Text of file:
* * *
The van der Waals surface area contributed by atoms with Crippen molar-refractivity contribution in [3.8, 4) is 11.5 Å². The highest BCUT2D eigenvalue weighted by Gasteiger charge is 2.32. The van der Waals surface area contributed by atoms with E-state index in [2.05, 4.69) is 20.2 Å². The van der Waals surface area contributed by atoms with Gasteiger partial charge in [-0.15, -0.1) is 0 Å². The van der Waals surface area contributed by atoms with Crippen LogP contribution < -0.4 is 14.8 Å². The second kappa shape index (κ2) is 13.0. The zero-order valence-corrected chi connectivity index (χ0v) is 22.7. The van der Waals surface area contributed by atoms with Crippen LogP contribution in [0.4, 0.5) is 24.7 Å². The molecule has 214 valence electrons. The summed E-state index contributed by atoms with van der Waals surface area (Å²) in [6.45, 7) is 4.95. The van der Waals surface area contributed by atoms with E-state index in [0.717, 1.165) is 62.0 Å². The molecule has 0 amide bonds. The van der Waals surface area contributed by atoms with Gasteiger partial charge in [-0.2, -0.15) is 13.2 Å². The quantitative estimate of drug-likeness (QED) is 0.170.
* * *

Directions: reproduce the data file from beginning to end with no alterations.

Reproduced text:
The van der Waals surface area contributed by atoms with Crippen molar-refractivity contribution in [3.8, 4) is 11.5 Å². The highest BCUT2D eigenvalue weighted by Gasteiger charge is 2.32. The van der Waals surface area contributed by atoms with E-state index in [2.05, 4.69) is 20.2 Å². The van der Waals surface area contributed by atoms with Gasteiger partial charge in [-0.15, -0.1) is 0 Å². The van der Waals surface area contributed by atoms with Crippen LogP contribution < -0.4 is 14.8 Å². The second kappa shape index (κ2) is 13.0. The zero-order valence-corrected chi connectivity index (χ0v) is 22.7. The van der Waals surface area contributed by atoms with Crippen LogP contribution in [0.4, 0.5) is 24.7 Å². The molecule has 214 valence electrons. The summed E-state index contributed by atoms with van der Waals surface area (Å²) in [6.45, 7) is 4.95. The van der Waals surface area contributed by atoms with E-state index in [0.717, 1.165) is 62.0 Å². The molecule has 0 amide bonds. The van der Waals surface area contributed by atoms with Gasteiger partial charge in [-0.2, -0.15) is 13.2 Å². The quantitative estimate of drug-likeness (QED) is 0.170.